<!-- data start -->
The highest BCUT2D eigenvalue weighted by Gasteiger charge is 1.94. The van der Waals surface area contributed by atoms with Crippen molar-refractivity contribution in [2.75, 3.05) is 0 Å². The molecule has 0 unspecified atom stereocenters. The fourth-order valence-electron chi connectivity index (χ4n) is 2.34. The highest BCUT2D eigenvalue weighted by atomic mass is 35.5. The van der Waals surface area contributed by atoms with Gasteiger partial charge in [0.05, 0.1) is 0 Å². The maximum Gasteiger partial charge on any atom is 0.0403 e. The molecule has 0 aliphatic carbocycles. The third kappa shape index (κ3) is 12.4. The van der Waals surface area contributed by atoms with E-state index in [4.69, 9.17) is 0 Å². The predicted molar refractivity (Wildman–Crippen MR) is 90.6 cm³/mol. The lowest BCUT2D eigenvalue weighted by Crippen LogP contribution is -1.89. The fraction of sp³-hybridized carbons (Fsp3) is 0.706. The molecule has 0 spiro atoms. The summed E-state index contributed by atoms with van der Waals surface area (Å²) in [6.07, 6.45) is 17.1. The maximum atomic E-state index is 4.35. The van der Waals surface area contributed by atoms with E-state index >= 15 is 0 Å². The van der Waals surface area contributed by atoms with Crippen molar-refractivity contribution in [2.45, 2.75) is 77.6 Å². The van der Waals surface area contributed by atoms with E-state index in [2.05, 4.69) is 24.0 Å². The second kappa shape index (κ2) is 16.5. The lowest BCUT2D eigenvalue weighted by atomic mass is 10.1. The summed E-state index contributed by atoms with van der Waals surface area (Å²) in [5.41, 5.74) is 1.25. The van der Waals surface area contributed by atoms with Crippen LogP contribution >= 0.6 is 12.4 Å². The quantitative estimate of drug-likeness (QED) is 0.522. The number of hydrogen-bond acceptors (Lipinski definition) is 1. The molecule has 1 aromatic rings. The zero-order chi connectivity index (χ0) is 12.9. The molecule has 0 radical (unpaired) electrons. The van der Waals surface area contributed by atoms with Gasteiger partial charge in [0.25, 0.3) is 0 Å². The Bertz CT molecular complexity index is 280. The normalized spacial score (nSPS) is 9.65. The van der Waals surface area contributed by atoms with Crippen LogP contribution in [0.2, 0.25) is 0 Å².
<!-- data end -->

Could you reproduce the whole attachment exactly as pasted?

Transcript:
The highest BCUT2D eigenvalue weighted by Gasteiger charge is 1.94. The van der Waals surface area contributed by atoms with Crippen molar-refractivity contribution in [2.75, 3.05) is 0 Å². The molecule has 0 unspecified atom stereocenters. The fourth-order valence-electron chi connectivity index (χ4n) is 2.34. The highest BCUT2D eigenvalue weighted by atomic mass is 35.5. The van der Waals surface area contributed by atoms with Gasteiger partial charge in [0.05, 0.1) is 0 Å². The maximum Gasteiger partial charge on any atom is 0.0403 e. The molecule has 0 aliphatic carbocycles. The third kappa shape index (κ3) is 12.4. The van der Waals surface area contributed by atoms with E-state index in [4.69, 9.17) is 0 Å². The predicted molar refractivity (Wildman–Crippen MR) is 90.6 cm³/mol. The lowest BCUT2D eigenvalue weighted by Crippen LogP contribution is -1.89. The fraction of sp³-hybridized carbons (Fsp3) is 0.706. The molecule has 0 spiro atoms. The summed E-state index contributed by atoms with van der Waals surface area (Å²) in [6.07, 6.45) is 17.1. The maximum atomic E-state index is 4.35. The van der Waals surface area contributed by atoms with E-state index >= 15 is 0 Å². The van der Waals surface area contributed by atoms with Crippen molar-refractivity contribution in [2.45, 2.75) is 77.6 Å². The van der Waals surface area contributed by atoms with E-state index in [2.05, 4.69) is 24.0 Å². The second kappa shape index (κ2) is 16.5. The lowest BCUT2D eigenvalue weighted by atomic mass is 10.1. The summed E-state index contributed by atoms with van der Waals surface area (Å²) in [5.41, 5.74) is 1.25. The van der Waals surface area contributed by atoms with Crippen LogP contribution >= 0.6 is 12.4 Å². The quantitative estimate of drug-likeness (QED) is 0.522. The number of hydrogen-bond acceptors (Lipinski definition) is 1. The molecule has 1 aromatic rings. The zero-order chi connectivity index (χ0) is 12.9. The molecule has 0 radical (unpaired) electrons. The van der Waals surface area contributed by atoms with Gasteiger partial charge in [0.25, 0.3) is 0 Å². The Bertz CT molecular complexity index is 280. The normalized spacial score (nSPS) is 9.65. The van der Waals surface area contributed by atoms with Crippen LogP contribution in [0.2, 0.25) is 0 Å².